This is apparently a series, and I’ll seriously consider reading the rest. Apparently Mary is scandalous in Europe and Darcy has a half-brother! What could be wrong with that?
I’d like to put in a quick word for a book that wasn’t in this birthday giveaway, but instead is published by Tor books. There is a whole series, though I think this is my favorite. It’s a fun little Darcys-in-town story, with a little Dorian Grey influence and some magic thrown in for good measure. The series gets more disappointing after this one as she appears to ignore the initial premise—and promise—of this book, that there would be magic in this world and Lizzy would eventually convert Darcy into a believer. The writing, however, doesn’t disappoint or decrease, so the rest of the series is pleasant, too. The characterizations are, again, pretty spot-on, and the plots are probably the best I’ve yet seen in this genre.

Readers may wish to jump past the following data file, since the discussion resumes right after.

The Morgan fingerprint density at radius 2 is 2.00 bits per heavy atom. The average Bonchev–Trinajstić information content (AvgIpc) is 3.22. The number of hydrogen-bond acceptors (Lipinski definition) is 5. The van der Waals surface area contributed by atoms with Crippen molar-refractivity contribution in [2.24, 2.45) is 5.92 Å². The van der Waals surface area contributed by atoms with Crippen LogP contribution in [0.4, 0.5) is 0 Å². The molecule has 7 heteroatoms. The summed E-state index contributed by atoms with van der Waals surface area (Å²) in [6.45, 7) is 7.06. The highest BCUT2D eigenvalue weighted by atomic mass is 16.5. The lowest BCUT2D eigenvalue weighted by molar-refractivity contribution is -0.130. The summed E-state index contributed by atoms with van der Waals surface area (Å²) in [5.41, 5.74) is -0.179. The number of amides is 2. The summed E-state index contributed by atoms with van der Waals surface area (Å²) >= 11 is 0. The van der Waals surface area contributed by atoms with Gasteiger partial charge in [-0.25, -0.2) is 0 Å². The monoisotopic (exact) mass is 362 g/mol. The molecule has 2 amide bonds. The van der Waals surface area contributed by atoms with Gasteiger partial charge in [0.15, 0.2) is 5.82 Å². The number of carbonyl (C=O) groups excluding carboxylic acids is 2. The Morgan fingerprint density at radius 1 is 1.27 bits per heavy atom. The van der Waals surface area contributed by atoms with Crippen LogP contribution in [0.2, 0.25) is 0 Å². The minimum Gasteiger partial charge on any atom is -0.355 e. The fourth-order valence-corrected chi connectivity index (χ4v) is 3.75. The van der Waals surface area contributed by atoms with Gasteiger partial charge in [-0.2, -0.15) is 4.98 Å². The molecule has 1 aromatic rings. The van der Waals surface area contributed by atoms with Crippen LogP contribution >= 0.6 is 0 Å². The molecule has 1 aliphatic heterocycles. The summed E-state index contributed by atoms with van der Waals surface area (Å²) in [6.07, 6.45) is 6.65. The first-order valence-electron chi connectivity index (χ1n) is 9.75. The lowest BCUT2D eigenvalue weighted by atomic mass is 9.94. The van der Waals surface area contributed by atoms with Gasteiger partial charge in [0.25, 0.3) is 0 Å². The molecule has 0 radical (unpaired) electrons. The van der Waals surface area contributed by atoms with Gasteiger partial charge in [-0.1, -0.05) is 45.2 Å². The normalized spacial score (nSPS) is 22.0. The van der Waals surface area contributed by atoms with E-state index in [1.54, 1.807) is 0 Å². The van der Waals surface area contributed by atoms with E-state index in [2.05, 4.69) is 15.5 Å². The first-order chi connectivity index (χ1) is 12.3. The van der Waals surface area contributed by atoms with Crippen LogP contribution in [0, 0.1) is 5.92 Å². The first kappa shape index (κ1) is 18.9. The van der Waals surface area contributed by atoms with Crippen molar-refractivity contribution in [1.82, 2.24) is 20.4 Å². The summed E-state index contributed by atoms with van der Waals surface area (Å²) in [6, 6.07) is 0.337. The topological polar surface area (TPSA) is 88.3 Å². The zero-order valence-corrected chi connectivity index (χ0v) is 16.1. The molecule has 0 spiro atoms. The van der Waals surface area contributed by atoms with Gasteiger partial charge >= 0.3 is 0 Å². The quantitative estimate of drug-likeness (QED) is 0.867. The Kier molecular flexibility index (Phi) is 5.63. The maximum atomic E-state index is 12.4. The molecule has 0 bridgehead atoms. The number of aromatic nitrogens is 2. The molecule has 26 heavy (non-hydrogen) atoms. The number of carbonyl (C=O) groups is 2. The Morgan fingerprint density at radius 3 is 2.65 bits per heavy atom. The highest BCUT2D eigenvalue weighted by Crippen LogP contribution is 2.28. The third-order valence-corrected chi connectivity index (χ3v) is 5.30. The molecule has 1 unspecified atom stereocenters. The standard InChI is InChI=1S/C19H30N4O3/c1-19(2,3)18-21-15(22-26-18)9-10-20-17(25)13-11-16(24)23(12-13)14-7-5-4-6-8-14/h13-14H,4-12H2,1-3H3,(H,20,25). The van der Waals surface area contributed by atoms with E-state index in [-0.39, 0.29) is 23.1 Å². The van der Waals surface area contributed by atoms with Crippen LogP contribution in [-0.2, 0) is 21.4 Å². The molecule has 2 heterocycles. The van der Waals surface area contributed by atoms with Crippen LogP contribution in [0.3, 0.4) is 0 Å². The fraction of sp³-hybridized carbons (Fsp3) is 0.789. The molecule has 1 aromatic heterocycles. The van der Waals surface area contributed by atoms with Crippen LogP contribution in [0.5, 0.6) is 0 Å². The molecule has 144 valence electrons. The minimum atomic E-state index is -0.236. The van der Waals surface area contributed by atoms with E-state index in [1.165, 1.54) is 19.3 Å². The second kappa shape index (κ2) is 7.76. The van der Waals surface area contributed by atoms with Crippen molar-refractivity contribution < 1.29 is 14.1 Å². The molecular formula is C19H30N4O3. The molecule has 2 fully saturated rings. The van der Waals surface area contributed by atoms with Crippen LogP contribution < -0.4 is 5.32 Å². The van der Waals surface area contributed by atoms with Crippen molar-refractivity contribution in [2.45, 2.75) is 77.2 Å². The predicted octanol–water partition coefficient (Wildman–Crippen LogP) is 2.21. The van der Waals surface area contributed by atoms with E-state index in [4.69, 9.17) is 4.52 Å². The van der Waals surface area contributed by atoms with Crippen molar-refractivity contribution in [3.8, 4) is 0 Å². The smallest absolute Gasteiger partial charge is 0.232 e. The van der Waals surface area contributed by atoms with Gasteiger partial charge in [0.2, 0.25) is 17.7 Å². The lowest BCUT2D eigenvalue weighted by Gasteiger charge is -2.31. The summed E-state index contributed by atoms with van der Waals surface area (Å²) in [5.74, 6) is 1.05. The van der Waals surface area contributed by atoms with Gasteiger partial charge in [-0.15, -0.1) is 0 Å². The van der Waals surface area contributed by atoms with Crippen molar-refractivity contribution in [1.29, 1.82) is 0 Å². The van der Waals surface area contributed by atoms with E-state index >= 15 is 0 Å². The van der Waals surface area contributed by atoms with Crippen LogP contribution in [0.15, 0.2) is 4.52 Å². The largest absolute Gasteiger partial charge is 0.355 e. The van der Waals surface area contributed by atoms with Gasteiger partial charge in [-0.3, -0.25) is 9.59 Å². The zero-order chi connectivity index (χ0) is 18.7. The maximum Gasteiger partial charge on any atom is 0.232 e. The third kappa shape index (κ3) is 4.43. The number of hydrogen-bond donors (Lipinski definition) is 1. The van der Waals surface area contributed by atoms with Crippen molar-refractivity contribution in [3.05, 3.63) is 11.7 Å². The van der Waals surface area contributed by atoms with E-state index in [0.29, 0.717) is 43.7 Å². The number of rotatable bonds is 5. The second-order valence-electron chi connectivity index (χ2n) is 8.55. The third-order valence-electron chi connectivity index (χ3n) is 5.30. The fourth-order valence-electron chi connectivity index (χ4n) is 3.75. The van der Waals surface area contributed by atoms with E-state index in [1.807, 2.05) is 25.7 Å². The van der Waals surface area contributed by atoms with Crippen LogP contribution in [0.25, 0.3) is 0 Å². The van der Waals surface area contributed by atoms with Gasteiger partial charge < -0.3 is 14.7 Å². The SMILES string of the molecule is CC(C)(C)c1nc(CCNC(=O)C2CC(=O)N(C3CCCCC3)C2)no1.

I read this years ago. It’s painfully soap opera-esque, with kidnappings and attempted rapes, melodramatic sequences and people thinking they aren’t worthy, and hiding things from each other all over the place. On the other hand, I stayed up all night to finish it. But I’ve never been able to make myself reread it. I don’t know what to tell you! Perhaps you should read it and report back to me on this one?